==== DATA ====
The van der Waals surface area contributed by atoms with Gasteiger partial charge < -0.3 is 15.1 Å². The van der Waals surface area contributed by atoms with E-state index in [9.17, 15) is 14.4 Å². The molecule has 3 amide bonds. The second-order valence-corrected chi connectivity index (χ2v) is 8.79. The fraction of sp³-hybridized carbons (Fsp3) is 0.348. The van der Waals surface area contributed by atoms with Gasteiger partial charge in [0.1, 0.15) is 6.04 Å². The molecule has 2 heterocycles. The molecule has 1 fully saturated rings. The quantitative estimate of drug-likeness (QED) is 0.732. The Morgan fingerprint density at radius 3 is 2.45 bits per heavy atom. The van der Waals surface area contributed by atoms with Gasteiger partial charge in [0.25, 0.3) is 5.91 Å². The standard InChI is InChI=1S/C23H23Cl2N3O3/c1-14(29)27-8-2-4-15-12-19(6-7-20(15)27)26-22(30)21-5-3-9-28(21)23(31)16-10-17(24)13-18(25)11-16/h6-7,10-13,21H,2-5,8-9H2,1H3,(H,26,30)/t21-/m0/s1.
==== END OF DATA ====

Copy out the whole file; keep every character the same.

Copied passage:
The van der Waals surface area contributed by atoms with Gasteiger partial charge < -0.3 is 15.1 Å². The van der Waals surface area contributed by atoms with E-state index in [9.17, 15) is 14.4 Å². The molecule has 3 amide bonds. The second-order valence-corrected chi connectivity index (χ2v) is 8.79. The fraction of sp³-hybridized carbons (Fsp3) is 0.348. The van der Waals surface area contributed by atoms with Gasteiger partial charge in [0.1, 0.15) is 6.04 Å². The molecule has 2 heterocycles. The molecule has 1 fully saturated rings. The quantitative estimate of drug-likeness (QED) is 0.732. The Morgan fingerprint density at radius 3 is 2.45 bits per heavy atom. The van der Waals surface area contributed by atoms with Gasteiger partial charge in [0.25, 0.3) is 5.91 Å². The standard InChI is InChI=1S/C23H23Cl2N3O3/c1-14(29)27-8-2-4-15-12-19(6-7-20(15)27)26-22(30)21-5-3-9-28(21)23(31)16-10-17(24)13-18(25)11-16/h6-7,10-13,21H,2-5,8-9H2,1H3,(H,26,30)/t21-/m0/s1.